Over and over we hear it: losing NBA teams tank in order to secure a better position in the NBA draft and draft young talent — talent that they hope will eventually lead to an NBA championship. This is an observable fact that actually jives with conventional wisdom. But what is also true is that this tanking doesn’t actually work. Don’t get me wrong — tanking does help to secure a better position in the NBA draft. But this doesn’t mean that landing a lottery pick will actually help out your team. The proof is in the results accumulated over the past 27 years of the NBA lottery.
Table 1: Results within 4 years of drafting a top three pick
|Total # of players:||81||100.00%|
|Teams missing playoffs:||25||30.86%|
|Teams losing in 1st round:||21||25.93%|
|Teams losing in 2nd round:||18||22.22%|
|Teams losing in Conf. Finals:||3||3.70%|
|Teams losing in NBA Finals:||9||11.11%|
|Teams winning Championship (1st 4 years):||2||2.47%|
|Teams winning Championship (career with team):||5||6.17%|
After four years — the amount of time on rookie scale contracts — about 31% of the teams with top three picks hadn’t made the playoffs even once. Almost 26% of these teams’ best showing was only the first round. And a further 22% of teams topped out in the second round. Only 17% of teams have managed to do better than the second round, with only two teams managing to win an NBA championship within four years of drafting their top three pick. Who were these two teams? In 1999, San Antonio won a championship in Tim Duncan‘s second season. And in 2004, the Detroit Pistons won a championship in Darko Milicic‘s rookie season. But Milicic only played in 159 regular season minutes that year. So we are being generous when we say that two teams have managed to win a championship within four years of landing a lottery pick.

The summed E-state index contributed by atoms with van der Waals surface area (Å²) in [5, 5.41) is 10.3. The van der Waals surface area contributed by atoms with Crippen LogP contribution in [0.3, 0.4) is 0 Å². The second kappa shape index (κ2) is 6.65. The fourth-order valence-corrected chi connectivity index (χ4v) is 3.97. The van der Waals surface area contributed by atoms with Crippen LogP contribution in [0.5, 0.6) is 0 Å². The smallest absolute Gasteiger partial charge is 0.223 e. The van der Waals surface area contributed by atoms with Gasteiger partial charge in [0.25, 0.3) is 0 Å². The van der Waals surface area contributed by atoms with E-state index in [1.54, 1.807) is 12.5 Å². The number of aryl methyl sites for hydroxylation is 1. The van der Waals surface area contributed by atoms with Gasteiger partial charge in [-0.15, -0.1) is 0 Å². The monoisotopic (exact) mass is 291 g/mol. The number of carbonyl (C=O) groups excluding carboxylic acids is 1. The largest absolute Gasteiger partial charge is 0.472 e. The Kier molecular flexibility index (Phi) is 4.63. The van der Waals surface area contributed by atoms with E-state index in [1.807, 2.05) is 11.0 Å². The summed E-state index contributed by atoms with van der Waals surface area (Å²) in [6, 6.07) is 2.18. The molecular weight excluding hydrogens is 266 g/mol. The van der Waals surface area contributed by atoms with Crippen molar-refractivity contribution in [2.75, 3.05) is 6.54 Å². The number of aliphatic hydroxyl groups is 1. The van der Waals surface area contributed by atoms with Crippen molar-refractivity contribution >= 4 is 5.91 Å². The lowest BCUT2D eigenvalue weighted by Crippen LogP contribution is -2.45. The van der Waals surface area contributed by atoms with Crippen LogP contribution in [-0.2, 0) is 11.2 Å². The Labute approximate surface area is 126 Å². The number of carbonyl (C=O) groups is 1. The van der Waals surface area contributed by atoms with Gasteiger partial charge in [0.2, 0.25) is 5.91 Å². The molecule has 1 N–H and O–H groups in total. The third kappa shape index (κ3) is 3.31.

Perhaps it takes more than four years for lottery players to have an impact on the team that drafted them? Well, only five players taken in the lottery have won a championship with the team that drafted them: the aforementioned Duncan and Milicic, as well as David Robinson, Sean Elliott, and Jason Kidd. It took Robinson eleven years to win with his drafting team, and Elliott was actually traded away and then reacquired before winning his…nine years after being drafted. Jason Kidd was also traded away and then reacquired before winning a title with his drafting team, and that took him 16 years. So let’s break it down, in the draft lottery era a top three pick resulted in a title for:
- Getting an amazing franchise player with a top three pick – San Antonio with Duncan and Robinson
- Reacquiring a top draft pick – Dallas with Kidd and arguably San Antonio if you believe Elliot mattered
- An already stacked Detroit Pistons that drafted a bench warmer
“Ah,” I hear you say, “it’s hard for top three picks to win a championship with the team that drafted them because so few franchises have won a championship during the lottery era.” This is true; only eight franchises have managed to win at least one NBA championship since 1985. But there’s a reason why only a few franchises have won an NBA championship: the NBA has a competitive balance issue. Teams that are good stay good, and teams that are bad stay bad.
And that brings us back full circle. Teams that win a top three pick in the draft generally do so because they are bad. One or two top three picks is usually not enough to help these franchises advance far into the playoffs because — even assuming you draft well, which is definitely not a given — it takes more than one or two good players to have a successful team. So to reiterate: losing to win is a bad strategy. Hoping the draft will get you a top player is a bad strategy. And it doesn’t matter how many times we go over NBA history, this has been the case.
In unrelated news: Dre’s brother Dan, who has been absent from the podcast, has a good reason. He’s been working with Blurred Pictures. They’re making a short film. If you want to help out a cool project you can check out their Kickstarter page here.